Opinion: What Memorial Day means to you and me
Let no ravages of time testify to the present or to the coming generations that we have forgotten as a people the cost of a free and undivided republic.
— Gen. John A. Logan, Order Number 11, 1868
What does Memorial Day mean to you? Most of you probably know you will have a three-day weekend — no school or work on Monday. Some of you might be going camping with your families over the long weekend. You might have watched the parade in Middlebury or Vergennes (in most years). Maybe you will have a family barbeque or go to the lake. Many people use the extra day to get their gardens planted or do other outside work. Nearly everyone enjoys having the extra day off from work or school. BUT, do you understand why we recognize and celebrate Memorial Day — why it is a national holiday?
Memorial Day is also often confused with Veterans Day. Many adults, young and old alike, confuse the meanings of the two holidays.
Veterans Day is intended to thank all veterans for their service to their country. It is not intended to recognize only those who served during wartime, but rather a time to “acknowledge that veterans contributions to our national security are appreciated, and to underscore the fact that all those who served — not only those who died — have sacrificed and have done their duty.”
The work of honoring dead soldiers goes back as far as our earliest civilizations.
As the United States was just coming through the Civil War, Americans found themselves grieving as deeply as any of their ancient ancestors. Having expected a short skirmish, our nation instead fought a four-year war that remains the single most deadly in American history. Historians estimate that 620,000 soldiers died in the Civil War, a number that surpasses U.S. losses in World War I (115,000 dead) and World War II (318,000) combined.
These losses were all the more heartbreaking because it was not uncommon for families to have sons or cousins fighting on opposite sides. And when they did fall on the battlefield, it could take weeks and months to locate the dead and bury them properly. And so, wrote General John A. Logan in 1868, by the end of the war, soldiers had been buried “in almost every city, village, and hamlet church-yard in the land.”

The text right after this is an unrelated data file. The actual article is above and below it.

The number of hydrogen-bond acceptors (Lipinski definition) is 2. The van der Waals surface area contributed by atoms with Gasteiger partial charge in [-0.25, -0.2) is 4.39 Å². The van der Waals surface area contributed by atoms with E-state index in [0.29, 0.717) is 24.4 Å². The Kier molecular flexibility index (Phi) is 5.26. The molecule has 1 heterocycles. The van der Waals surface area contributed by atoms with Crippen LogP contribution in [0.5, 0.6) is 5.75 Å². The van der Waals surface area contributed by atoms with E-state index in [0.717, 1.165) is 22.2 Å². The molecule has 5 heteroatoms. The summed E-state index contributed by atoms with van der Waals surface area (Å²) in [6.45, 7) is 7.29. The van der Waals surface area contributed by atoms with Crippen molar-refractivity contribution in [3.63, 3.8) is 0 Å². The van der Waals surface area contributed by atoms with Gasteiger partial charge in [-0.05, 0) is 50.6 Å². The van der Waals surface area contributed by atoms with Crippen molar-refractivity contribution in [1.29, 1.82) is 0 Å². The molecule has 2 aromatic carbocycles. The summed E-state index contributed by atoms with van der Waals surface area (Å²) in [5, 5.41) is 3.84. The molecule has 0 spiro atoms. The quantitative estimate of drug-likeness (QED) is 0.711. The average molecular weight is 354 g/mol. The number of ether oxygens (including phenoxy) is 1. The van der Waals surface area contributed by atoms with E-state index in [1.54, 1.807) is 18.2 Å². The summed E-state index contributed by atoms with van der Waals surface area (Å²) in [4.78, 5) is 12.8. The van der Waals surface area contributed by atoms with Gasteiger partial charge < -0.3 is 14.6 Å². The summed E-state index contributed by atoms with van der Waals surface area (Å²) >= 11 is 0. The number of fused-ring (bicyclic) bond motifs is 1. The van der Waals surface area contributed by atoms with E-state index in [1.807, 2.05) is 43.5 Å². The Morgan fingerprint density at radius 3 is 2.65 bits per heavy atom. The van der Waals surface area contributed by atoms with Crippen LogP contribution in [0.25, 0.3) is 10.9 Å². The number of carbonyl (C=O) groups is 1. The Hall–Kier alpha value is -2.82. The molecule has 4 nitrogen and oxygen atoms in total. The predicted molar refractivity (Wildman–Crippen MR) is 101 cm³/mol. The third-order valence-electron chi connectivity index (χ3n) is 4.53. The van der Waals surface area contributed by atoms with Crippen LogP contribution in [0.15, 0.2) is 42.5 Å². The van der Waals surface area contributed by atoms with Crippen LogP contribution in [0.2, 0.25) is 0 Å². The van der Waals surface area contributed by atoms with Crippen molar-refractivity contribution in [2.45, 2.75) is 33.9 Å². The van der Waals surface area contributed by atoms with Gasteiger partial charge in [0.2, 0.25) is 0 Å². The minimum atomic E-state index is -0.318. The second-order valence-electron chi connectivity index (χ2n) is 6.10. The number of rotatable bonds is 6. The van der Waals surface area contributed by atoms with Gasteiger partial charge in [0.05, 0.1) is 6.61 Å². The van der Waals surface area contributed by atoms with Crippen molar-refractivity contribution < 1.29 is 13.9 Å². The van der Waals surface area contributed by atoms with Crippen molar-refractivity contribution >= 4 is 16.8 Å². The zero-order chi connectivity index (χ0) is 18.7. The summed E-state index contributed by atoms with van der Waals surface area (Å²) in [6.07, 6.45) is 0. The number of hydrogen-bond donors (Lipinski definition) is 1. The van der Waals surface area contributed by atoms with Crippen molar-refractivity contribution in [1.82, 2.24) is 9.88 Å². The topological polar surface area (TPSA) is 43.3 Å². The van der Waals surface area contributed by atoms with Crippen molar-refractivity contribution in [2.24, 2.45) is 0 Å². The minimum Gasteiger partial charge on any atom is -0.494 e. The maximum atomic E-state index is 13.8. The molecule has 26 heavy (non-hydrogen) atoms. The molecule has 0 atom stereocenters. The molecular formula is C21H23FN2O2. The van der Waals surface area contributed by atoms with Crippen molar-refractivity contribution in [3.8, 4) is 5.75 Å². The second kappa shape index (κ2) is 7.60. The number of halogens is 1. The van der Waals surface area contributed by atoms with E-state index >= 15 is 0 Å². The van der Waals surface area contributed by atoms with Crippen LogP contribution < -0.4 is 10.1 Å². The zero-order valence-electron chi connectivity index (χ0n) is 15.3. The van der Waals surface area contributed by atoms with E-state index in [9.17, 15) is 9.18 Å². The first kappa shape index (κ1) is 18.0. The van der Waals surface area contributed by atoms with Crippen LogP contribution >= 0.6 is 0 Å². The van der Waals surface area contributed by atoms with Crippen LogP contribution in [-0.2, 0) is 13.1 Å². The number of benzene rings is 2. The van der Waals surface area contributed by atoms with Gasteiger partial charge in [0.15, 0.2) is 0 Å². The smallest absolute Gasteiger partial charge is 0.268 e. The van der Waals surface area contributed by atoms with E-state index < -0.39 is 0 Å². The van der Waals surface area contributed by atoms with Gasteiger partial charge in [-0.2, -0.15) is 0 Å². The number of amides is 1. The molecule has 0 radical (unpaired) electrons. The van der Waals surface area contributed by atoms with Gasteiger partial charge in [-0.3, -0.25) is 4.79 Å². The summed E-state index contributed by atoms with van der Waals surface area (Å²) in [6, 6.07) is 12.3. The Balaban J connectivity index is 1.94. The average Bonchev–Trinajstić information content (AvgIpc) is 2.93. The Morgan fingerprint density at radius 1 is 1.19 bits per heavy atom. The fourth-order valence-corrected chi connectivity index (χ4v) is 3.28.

How would the nation grieve properly, and heal? A powerful custom arose among women and families across the country: honoring the graves of the fallen. On April 25, 1866. in Columbus, Miss., for example, women visited a Confederate cemetery to place flowers on the graves of soldiers who had died in the Battle of Shiloh. While there, they noticed unkempt graves of Northern soldiers — and the women decorated those graves as well, in respect. Similar commemorations happened across states, both North and South, with celebrations first known as “decoration days.”
With his “Order Number 11,” issued in June of 1868, Gen. Logan made the first official national proclamation of a day “designated for the purpose of strewing with flowers or otherwise decorating the graves of comrades who died in defense of their country.” Let “no ravages of time testify,” he wrote, “to the present or to the coming generations that we have forgotten as a people the cost of a free and undivided republic.”
In 1971, our National Holiday Act declared Memorial Day a federal holiday to be celebrated on the last Monday of May. This is an official day off from work, but it is also a time of official ceremony. At Arlington Cemetery, for example, which began in 1864 and today holds more than 260,000 military graves, over a thousand 3rd U.S. Army Infantry troops will place American flags on more than 260,000 graves, and will maintain a 24-hour honor patrol through the long weekend.
Their work will be echoed across the country. Since 1951, to name an example, Boy Scouts in St. Louis, Mo., have decorated military graves at the Jefferson Barracks National Cemetery. More than 15,000 military are marked at Fredericksburg and Spotsylvania, again thanks to the efforts of local Scouts. Bringing an example closer to home, Bristol Boy Scout Troop 543 members replace tattered and faded small American flags with new flags on the graves on nearly 700 veterans in our five-town school district cemeteries every year just before Memorial Day.
What would be some other ways you and your families might recognize the meaning of Memorial Day and honor those who died in combat? You might consider just visiting a local cemetery and look out over all the flags at the graves. You could attend a local service held on Memorial Day to honor the fallen, or maybe visit a veteran in your area. Maybe just do some research on the history of Memorial Day to learn more about the meaning behind this day.
No matter what, remember the weight of this day. In the words of Thomas Sherlock, Arlington National Cemetery Historian, “The most important thing parents can tell their children is that we, as Americans, are able to enjoy the freedoms we do because there have been men and women willing to sacrifice their lives so that we can be free. We should all stop and remember this on Memorial Day.”
Memorial Day honors the sacrifices of each and every one of the more than 1.2 million men and women who have died in service to their country. They died to preserve the freedoms all Americans enjoy. These young men and women sacrificed birthdays, weddings, children and grandchildren and so much more. They gave all of their tomorrows so that you might have yours. This sacrifice should never be forgotten. Find a way to honor those who gave so much for you.
Editor’s note: Ron LaRose, the Commander for the American Legion Department of Vermont, is a lifelong Bristol resident and former commander of American Legion Post 19 in Bristol. He served in the Vermont National Guard for 39 years and retired in 2005 at the rank of lieutenant colonel.
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